Ann's fictional incarnation, by contrast, was an increasingly self-aware young woman who bridled at Loomis's abusive attempts to control her, and was finally unwilling to be part of his repopulation plan. Yes, even if that meant the world would have to go unpopulated. Would it really have been so difficult to render such a provocative character as originally written?

The top-drawer acting of Robbie, Ejiofor, and Pine is engaging enough to elevate the proceedings considerably above Nissar Modi's problematic script. They're all thoughtful performers who employ subtle technique to find oodles of nuance and ambiguity in otherwise pedestrian dialog. They're as good listening to each other as they are delivering lines, and make it look effortless. It isn't. The standout is Ejiofor, best known (and Oscar-nominated) for Twelve Years a Slave, with previous apocalyptic genre excursions including Alfonso Cuarón's Children of Men and Roland Emmerich's 2012, as well as next year's much anticipated Marvel outing, Dr. Strange. Robbie is yet another smart, striking Australian actress who plays American characters exceedingly well. Had this been a bigger picture, her performance would have been welcomed as a major career breakthrough. Pine is so disarming in looks and manner that you truly don't know whether he's intended to be the snake in the tree, or a more benevolent interloper in Eden.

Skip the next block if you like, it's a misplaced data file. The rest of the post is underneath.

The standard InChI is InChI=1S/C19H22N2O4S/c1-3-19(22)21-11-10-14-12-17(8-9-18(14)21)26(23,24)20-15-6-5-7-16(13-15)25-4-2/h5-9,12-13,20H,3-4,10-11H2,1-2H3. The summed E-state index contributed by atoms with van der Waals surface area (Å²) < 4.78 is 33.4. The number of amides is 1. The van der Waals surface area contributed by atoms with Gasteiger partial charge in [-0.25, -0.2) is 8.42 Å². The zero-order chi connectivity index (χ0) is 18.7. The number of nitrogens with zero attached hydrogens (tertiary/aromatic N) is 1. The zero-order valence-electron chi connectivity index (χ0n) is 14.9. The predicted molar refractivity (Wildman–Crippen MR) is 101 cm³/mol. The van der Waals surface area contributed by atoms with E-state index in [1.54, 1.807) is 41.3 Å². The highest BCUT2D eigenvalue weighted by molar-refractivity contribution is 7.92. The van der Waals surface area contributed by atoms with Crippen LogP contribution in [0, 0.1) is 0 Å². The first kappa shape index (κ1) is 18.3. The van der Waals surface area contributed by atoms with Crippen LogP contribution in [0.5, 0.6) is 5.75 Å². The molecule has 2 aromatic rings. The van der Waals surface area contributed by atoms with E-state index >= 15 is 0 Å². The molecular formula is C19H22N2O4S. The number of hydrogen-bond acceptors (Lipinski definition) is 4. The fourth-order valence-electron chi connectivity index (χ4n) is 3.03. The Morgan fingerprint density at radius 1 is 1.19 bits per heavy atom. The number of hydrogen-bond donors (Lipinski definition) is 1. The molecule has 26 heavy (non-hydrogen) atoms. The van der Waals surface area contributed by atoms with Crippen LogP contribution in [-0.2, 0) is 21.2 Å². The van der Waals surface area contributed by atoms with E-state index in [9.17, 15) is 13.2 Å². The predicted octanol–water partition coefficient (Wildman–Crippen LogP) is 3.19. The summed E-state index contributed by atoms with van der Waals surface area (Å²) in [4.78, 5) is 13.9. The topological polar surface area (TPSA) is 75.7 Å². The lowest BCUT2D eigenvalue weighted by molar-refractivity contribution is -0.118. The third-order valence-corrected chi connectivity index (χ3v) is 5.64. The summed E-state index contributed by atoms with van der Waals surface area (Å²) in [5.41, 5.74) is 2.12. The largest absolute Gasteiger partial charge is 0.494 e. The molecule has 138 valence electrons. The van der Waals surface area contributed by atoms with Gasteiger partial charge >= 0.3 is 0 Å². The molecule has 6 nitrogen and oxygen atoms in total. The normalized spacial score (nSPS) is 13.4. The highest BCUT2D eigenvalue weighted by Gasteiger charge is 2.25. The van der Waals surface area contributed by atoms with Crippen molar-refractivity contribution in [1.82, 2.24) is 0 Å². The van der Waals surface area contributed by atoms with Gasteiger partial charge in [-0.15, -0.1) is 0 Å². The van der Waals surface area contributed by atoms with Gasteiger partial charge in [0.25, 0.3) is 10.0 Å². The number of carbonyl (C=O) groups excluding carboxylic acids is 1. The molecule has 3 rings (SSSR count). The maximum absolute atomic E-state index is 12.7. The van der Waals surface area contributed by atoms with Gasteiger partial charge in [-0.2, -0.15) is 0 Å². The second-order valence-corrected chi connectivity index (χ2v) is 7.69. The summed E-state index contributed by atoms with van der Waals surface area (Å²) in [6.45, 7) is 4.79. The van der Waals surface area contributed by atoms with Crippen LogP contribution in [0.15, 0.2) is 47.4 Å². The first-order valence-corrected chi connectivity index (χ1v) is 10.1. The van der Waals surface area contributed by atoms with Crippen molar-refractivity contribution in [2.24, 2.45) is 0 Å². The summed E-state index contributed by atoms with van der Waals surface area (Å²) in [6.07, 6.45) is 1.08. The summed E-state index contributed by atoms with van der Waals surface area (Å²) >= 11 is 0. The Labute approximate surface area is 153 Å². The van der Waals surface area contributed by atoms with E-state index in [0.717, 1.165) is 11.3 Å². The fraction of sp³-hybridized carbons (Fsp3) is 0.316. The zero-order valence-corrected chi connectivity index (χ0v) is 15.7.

Director Zobel was responsible for the unsettling 2012 film Compliance, itself arguably a work of social science fiction (based on a real story) about a sick, felonious prank aimed at revealing ordinary people's frightening capacity to submit to authority. As in Z for Zachariah, Zobel demonstrated a remarkable facility for eliciting understated performances that constantly challenged the viewer's allegiance to the characters. In the new film, the characters similarly jockey for audience sympathy. Therefore, when the resolution of the story is left entirely to each audience member's estimation of the characters, it does feels like the storyteller has shirked a basic responsibility.